Posted by Jaizzer on .
Raylene who was involved in an
orienteering competition. The ﬁrst two
legs of her triangular course are:
• 1.2 km on a true bearing of 200 °
• 2.3 km on a true bearing of 320 ° .
To ﬁnd the shortest way back to the
start/ﬁnish line, Raylene must
calculate the distance and bearing of
the ﬁnal leg.
1 Draw a diagram showing the ﬁrst
two legs of the course.
2 Consider the ﬁrst leg of the course.
Calculate the distance south and the
distance west of the starting point
travelled in the ﬁrst leg.
3 Now, considering only the second
leg of the course, calculate the
distance travelled north and west
during this leg.
4 Calculate how far west of the start
point Raylene is at the end of the second leg.
5 Calculate how far north or south of the start point Raylene is at the end of the
second leg.
6 Use Pythagoras’ theorem to ﬁnd the distance back to the start/ﬁnish line.
7 Find the bearing on which Raylene must run to get back to the start/ﬁnish line.
8 The organisers made an error in calculating the bearing on which to run the
second leg. It was the intention of the organisers that the ﬁnal leg of the course
be due east. Calculate the bearing on which the second leg should have been run
so that the ﬁnal leg is due east.

Maths (Trigonometry) 
bobpursley,
what is your question about this assignment?

Maths (Trigonometry)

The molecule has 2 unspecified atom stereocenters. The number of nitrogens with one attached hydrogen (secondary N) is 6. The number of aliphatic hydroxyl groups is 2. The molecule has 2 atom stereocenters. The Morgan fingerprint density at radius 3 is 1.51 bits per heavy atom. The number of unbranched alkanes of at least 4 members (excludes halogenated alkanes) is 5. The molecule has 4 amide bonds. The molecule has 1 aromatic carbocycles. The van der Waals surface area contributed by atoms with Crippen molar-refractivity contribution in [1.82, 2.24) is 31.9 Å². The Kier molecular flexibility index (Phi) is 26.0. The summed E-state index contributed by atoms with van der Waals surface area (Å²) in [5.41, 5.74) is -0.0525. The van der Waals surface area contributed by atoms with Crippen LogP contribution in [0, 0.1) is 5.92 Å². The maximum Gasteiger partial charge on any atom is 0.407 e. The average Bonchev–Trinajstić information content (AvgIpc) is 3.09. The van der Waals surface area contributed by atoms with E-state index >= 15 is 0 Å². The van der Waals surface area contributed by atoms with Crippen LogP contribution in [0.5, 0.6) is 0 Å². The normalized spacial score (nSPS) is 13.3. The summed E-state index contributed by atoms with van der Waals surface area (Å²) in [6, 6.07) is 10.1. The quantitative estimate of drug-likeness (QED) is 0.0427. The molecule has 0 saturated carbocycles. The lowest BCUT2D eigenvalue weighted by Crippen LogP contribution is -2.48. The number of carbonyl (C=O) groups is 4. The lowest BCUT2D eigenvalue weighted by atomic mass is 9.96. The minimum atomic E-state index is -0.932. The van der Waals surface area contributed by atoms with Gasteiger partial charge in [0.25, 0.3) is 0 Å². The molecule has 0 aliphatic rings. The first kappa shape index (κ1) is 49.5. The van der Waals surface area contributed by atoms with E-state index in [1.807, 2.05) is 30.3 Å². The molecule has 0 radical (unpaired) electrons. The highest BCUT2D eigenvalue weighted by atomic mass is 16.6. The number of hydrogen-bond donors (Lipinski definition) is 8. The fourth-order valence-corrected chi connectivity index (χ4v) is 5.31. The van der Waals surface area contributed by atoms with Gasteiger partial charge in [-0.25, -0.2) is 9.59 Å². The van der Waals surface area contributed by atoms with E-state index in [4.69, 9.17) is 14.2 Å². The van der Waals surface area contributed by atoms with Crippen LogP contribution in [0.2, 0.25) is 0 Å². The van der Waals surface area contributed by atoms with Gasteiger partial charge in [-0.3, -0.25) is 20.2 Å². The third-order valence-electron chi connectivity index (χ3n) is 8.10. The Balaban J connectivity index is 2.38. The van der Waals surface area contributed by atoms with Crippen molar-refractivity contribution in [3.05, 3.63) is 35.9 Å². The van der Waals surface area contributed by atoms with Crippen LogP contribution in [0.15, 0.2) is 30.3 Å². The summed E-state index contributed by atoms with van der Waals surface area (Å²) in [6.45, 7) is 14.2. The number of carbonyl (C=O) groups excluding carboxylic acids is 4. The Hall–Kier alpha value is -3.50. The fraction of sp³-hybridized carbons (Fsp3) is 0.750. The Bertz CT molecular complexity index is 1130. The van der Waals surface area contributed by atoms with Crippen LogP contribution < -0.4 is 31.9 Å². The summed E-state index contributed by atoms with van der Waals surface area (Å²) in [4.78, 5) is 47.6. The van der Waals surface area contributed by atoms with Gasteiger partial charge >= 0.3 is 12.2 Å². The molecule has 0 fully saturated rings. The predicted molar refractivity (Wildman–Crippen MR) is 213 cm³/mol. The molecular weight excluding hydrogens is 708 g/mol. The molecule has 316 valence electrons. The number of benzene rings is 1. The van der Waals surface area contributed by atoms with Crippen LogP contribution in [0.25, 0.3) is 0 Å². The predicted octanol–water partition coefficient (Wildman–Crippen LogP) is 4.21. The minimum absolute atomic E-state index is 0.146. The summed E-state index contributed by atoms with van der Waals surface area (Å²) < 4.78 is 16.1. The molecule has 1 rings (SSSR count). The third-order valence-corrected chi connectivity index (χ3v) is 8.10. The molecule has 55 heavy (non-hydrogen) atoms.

Jaizzer,
1 Draw a diagram showing the ﬁrst
two legs of the course.
2 Consider the ﬁrst leg of the course.
Calculate the distance south and the
distance west of the starting point
travelled in the ﬁrst leg.
3 Now, considering only the second
leg of the course, calculate the
distance travelled north and west
during this leg.
4 Calculate how far west of the start
point Raylene is at the end of the second leg.
5 Calculate how far north or south of the start point Raylene is at the end of the
second leg.
6 Use Pythagoras’ theorem to ﬁnd the distance back to the start/ﬁnish line.
7 Find the bearing on which Raylene must run to get back to the start/ﬁnish line.
8 The organisers made an error in calculating the bearing on which to run the
second leg. It was the intention of the organisers that the ﬁnal leg of the course
be due east. Calculate the bearing on which the second leg should have been run
so that the ﬁnal leg is due east.
 These are the questions. I've done question 1 but it confuses me in question 2. Please help. 
Maths (Trigonometry) 
bobpursley,
question 2. If you did this on graph paper you have the coordinates of the two points, use the distance formula.